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Brown Bear, Brown Bear, What Do You See? by…
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Brown Bear, Brown Bear, What Do You See? (1967)

by Bill Martin, Jr.

Other authors: Eric Carle (Illustrator)

Series: Brown Bear and Friends (book 1)

MembersReviewsPopularityAverage ratingMentions
5,576371773 (4.27)47
  1. 10
    Who Are You, Baby Kangaroo? by Stella Blackstone (babyhomer)
    babyhomer: similar styles of simple repetitive texts
  2. 00
    I Went Walking by Sue Williams (conuly)
    conuly: Probably no need to have both, though.
  3. 00
    Mom! What's That? by Atlas Jordan (Anonymous user)
  4. 01
    Polar Bear, Polar Bear, What Do You Hear? by Bill Martin, Jr. (Sandydog1)
    Sandydog1: Both are identical in terms of simplicity and rhythm.
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» See also 47 mentions

Showing 1-5 of 370 (next | show all)
I really like this book, mostly for its amazing illustrations. It is a great book to learn colors and animals, while also enjoying a story. The writing is clear, and the plot flows really well. The illustrations are really what make this such a great story. The colors are so vibrant, especially the purple. This is a great book to get kids thinking about colors. ( )
  tburfe1 | Dec 2, 2014 |
This book is a very fun and interactive book like most books that Eric Carle is involved in. The pictures are exciting and this book introduces different animals. The language in the book is repetitive which is excellent for emerging readers because it encourages them to read along and read out loud as a class. ( )
  sconne7 | Dec 1, 2014 |
A classic read for young children. Full of repetition to encourage participation in a read-aloud and to scaffold early literacy. Loved by my children and great fun to make animal noises in addition to reading the text. I often have my children guess the animal that comes next.
  lolhscybrarian | Nov 30, 2014 |
This is a great book to teach a sequence of events.I could use a story board to help demonstrate the sequence of events of a this book. This book has a lot of repetition which helps young readers learn how to read easier. ( )
  Spinea1 | Nov 29, 2014 |
Interesting content. This repetitive rhyming scheme is great a great tool to use for teaching toddlers colors while introducing them to animals. Even adults will find this book to be a treat to read. The cadence of language will instantly draw young readers to this book. ( )
  hlmusiclover | Nov 26, 2014 |
Showing 1-5 of 370 (next | show all)
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» Add other authors (4 possible)

Author nameRoleType of authorWork?Status
Bill Martin, Jr.primary authorall editionsconfirmed
Carle, EricIllustratorsecondary authorall editionsconfirmed
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First words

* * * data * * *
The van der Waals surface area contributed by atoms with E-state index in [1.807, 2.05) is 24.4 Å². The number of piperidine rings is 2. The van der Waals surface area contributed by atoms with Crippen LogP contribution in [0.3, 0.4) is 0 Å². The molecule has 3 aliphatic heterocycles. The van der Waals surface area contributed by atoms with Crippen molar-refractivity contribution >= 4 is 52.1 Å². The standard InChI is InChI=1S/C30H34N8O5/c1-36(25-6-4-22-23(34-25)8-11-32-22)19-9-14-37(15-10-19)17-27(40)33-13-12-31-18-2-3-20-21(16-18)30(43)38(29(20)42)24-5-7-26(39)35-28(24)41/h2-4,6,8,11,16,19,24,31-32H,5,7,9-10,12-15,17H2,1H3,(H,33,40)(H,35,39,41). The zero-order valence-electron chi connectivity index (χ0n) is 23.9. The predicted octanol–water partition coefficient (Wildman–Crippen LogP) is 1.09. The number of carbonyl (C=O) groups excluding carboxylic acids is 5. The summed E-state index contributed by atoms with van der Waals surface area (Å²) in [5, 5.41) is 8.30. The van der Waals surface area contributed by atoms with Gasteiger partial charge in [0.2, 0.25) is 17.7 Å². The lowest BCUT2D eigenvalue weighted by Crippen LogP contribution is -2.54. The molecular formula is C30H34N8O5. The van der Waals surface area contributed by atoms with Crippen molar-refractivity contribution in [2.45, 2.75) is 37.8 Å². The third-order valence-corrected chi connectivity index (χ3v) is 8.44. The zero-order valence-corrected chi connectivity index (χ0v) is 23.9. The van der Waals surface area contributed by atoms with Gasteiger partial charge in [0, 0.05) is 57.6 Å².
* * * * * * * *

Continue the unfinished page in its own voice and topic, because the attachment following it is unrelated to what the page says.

Brown Bear, Brown Bear, What do you see?
Quotations
Red bird, red bird, what do you see? I see a yellow duck looking at me.
Teacher,
Teacher,
What do you see?
I see...
I see a purple cat looking at me.
"Mother, mother, What do you see?" "I see beautiful children looking at me."
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Book description
Brown Bear is one of all-time favorite stories to share with children. There is so many variations to present this book to children. I like to do the flannel board version and have the children bring an animal to the board as we read. I also like to sing it with the CD and then have the children sing it with me without the music. This book helps children identify animals and colors. Children love to hear this story at least once a week. Additionally the rhythmic tone and repetition is very soothing to young children. I think this is an excellent pre-school book that a teacher can use to increase language and pre-literacy skills.
Haiku summary

Amazon.com Amazon.com Review (ISBN 0805047905, Board book)

The gentle rhyming and gorgeous, tissue-paper collage illustrations in this classic picture book make it a dog-eared favorite on many children's bookshelves. On each page, we meet a new animal who nudges us onward to discover which creature will show up next: "Blue Horse, Blue Horse, What do you see? I see a green frog looking at me." This pattern is repeated over and over, until the pre-reader can chime in with the reader, easily predicting the next rhyme. One thing readers might not predict, however, is just what kinds of funny characters will make an appearance at the denouement! Children on the verge of reading learn best with plenty of identifiable images and rhythmic repetition. Eric Carle's good-humored style and colorful, bold illustrations (like those in The Very Hungry Caterpillar, The Grouchy Ladybug, and Have You Seen My Cat?) have earned him a prominent place in the children's book hall of fame. (Baby to Preschool) --Emilie Coulter

(retrieved from Amazon Mon, 30 Sep 2013 13:17:49 -0400)

(see all 10 descriptions)

Children see a variety of animals, each one a different color, and a teacher looking at them.

» see all 12 descriptions

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Audible.com

3 editions of this book were published by Audible.com.

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Penguin Australia

2 editions of this book were published by Penguin Australia.

Editions: 0140502963, 0241137292

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